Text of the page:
Amiotonu ma le Amiotonu Soifua Maloloina (Health Equity) provides people accessibility to health care that they require to reach their full health potential. In American Samoa the pathway to receive care is difficult due to exclusion, or disadvantages created by legislative policies, health policies, and group think debilitating the promotion of healthy communities. The American Samoa Alliance against Domestic & Sexual Violence, the U.S. Territory Sexual Assault Coalition mission is to empower individuals and communities in American Samoa through collaboration, promoting resiliency, and strengthening capacity to eliminate domestic & sexual violence. This project will help us to unpack how we hold discussions to promote equity, when our cultural systems support the unbalanced representation of many making equity difficult to achieve.
Samoa islands are homogenous communities, as 91.6% of population in American Samoa are native Samoan (U.S. Census 2010). Samoans are entrenched in the Fa’aSamoa (Samoan Way). The Fa’amatai system, a key socio-political system of governance ensures the welfare of the family and wellbeing of the extended family, and protection of family property. Most Matai’s (Chiefs) are men. Currently, the territorial legislatures consist of all men. There are no women Senators or House Representatives, coupled with the fact women sexual violence is a major public health and social problem in the Samoan islands. Hegemonic masculinity has grave impact on society and rape, as it harms social equality and human development. Power distribution and social determinants are root causes of health inequities. The Alliance proposes to assess our organizational ability to advance primary prevention regarding rape. This will require difficult discussions, as we unpack or identify the barrier to growing equity and inclusion in our community. We are dedicated to taking action-oriented steps to create spaces that will allow us to discuss, identify action plans, and commit to making changes.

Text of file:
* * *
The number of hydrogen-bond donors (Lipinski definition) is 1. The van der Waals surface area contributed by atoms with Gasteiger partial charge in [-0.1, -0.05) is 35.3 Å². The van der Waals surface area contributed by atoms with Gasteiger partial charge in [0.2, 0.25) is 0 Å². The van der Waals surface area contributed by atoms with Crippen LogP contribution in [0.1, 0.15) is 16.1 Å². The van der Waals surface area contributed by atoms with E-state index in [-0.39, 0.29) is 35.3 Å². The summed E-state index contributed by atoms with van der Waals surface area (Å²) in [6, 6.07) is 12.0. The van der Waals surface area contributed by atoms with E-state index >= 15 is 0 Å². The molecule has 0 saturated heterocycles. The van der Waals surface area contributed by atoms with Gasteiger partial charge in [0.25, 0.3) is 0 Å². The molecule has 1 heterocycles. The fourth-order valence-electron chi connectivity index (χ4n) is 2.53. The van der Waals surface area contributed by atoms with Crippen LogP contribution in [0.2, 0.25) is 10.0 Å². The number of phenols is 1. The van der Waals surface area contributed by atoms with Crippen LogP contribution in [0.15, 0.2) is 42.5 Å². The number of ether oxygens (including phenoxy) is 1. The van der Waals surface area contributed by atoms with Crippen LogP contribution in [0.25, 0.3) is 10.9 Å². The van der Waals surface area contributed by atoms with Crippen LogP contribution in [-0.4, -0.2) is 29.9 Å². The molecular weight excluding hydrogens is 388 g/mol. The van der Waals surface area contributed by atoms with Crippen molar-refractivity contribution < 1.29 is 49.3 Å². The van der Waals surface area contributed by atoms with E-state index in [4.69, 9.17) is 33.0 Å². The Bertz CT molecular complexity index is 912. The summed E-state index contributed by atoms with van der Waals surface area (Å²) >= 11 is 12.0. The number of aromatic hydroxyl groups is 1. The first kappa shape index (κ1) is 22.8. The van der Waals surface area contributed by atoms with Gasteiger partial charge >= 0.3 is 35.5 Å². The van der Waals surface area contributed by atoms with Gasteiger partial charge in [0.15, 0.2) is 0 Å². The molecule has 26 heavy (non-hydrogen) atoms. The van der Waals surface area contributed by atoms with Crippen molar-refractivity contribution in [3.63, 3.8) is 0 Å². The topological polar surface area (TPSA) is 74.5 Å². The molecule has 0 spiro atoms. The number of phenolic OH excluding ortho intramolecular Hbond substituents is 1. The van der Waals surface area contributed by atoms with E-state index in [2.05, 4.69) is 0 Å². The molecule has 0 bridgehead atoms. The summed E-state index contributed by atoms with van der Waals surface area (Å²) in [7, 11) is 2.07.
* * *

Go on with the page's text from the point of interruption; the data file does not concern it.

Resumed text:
This will be done by using pacific ways, or “Talanoa” (Talk) Sessions with Alliance staff, and vaega o paaga (community partners), either individually, or within a group setting. Discussions will focus on power distribution, historical roots of unequal power, in the Fa’aSamoa, and Fa’amatai systems, cultural systems, that promote health inequities in Samoan communities. We will assess the Alliance’s ability to become a diverse team. Evaluating our cultural perspectives, and how we are contributing to working with different identities and growth.